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Hoffmann, R. A wiki for the life sciences where authorship matters. Nature Genetics (2008)
 
 
 
 
 

Normal human immunoglobulin suppresses experimental myasthenia gravis in SCID mice.

Serum IgM has been shown to participate in the control of IgG autoreactivity in healthy subjects. We have recently shown that an immunoglobulin preparation of pooled normal human IgM (IVIgM) contains anti-idiotypic antibodies against disease-associated IgG autoantibodies in autoimmune patients and protects rats from experimental autoimmunity. The aim of the present study was to asses the in vitro and in vivo immunomodulatory effects of IVIgM in comparison with IgG, in SCID mice reconstituted with thymic cells from a myasthenia gravis patient. Non-leaky SCID mice were injected i.p. with 60 x 10(6) thymic cells from a patient with myasthenia gravis and 1 day later boosted with 10(6) irradiated acetylcholine receptor (AchR)-expressing TE671 cells. On days 14, 21 and 28, mice were treated with IVIgM or with equimolar amounts of human serum albumin. The level of anti-AchR antibodies in the sera of three out of four IgM-treated animals was less than 1 nM. Further, there was a significant decrease in the loss of endplate AchR on the diaphragms of IgM-treated SCID mice. These findings indicate that pooled normal IgM exerts an immunoregulatory role in experimental myasthenia gravis, and suggests that IgM may be considered as an alternative approach in the therapy of autommune diseases.[1]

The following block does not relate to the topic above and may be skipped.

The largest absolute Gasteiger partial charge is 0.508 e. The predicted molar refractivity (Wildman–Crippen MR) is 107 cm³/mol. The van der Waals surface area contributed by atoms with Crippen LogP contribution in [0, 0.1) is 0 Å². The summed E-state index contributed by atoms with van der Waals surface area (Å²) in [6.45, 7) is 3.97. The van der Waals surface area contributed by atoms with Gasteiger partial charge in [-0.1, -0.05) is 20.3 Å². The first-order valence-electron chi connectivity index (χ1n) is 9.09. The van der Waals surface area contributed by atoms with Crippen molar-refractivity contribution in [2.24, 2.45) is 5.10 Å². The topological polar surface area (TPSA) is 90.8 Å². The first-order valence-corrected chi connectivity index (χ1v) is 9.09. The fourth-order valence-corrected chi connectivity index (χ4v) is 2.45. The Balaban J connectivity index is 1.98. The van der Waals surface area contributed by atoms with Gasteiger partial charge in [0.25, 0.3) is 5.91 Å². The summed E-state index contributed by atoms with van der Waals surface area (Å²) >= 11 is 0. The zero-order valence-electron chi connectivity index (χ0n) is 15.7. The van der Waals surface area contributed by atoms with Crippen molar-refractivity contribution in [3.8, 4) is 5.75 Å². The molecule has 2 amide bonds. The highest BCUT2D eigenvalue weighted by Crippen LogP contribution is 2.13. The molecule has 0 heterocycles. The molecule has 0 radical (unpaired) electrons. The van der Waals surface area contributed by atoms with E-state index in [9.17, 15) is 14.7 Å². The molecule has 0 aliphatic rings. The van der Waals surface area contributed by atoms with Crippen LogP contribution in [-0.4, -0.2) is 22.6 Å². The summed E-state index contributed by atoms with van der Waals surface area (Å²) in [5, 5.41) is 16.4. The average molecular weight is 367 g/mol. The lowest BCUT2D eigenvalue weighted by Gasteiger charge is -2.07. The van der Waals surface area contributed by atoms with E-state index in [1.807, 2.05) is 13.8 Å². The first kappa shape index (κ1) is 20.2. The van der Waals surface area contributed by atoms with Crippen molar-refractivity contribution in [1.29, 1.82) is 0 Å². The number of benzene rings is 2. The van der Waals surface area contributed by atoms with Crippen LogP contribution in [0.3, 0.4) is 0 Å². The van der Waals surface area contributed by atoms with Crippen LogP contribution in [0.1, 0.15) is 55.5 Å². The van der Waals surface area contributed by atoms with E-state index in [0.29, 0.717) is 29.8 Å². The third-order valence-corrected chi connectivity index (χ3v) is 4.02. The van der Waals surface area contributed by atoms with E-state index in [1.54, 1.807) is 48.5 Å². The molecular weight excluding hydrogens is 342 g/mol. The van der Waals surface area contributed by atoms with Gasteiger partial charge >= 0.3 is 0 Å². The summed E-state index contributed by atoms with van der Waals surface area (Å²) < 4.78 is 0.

References

  1. Normal human immunoglobulin suppresses experimental myasthenia gravis in SCID mice. Vassilev, T., Yamamoto, M., Aissaoui, A., Bonnin, E., Berrih-Aknin, S., Kazatchkine, M.D., Kaveri, S.V. Eur. J. Immunol. (1999) [Pubmed]
 
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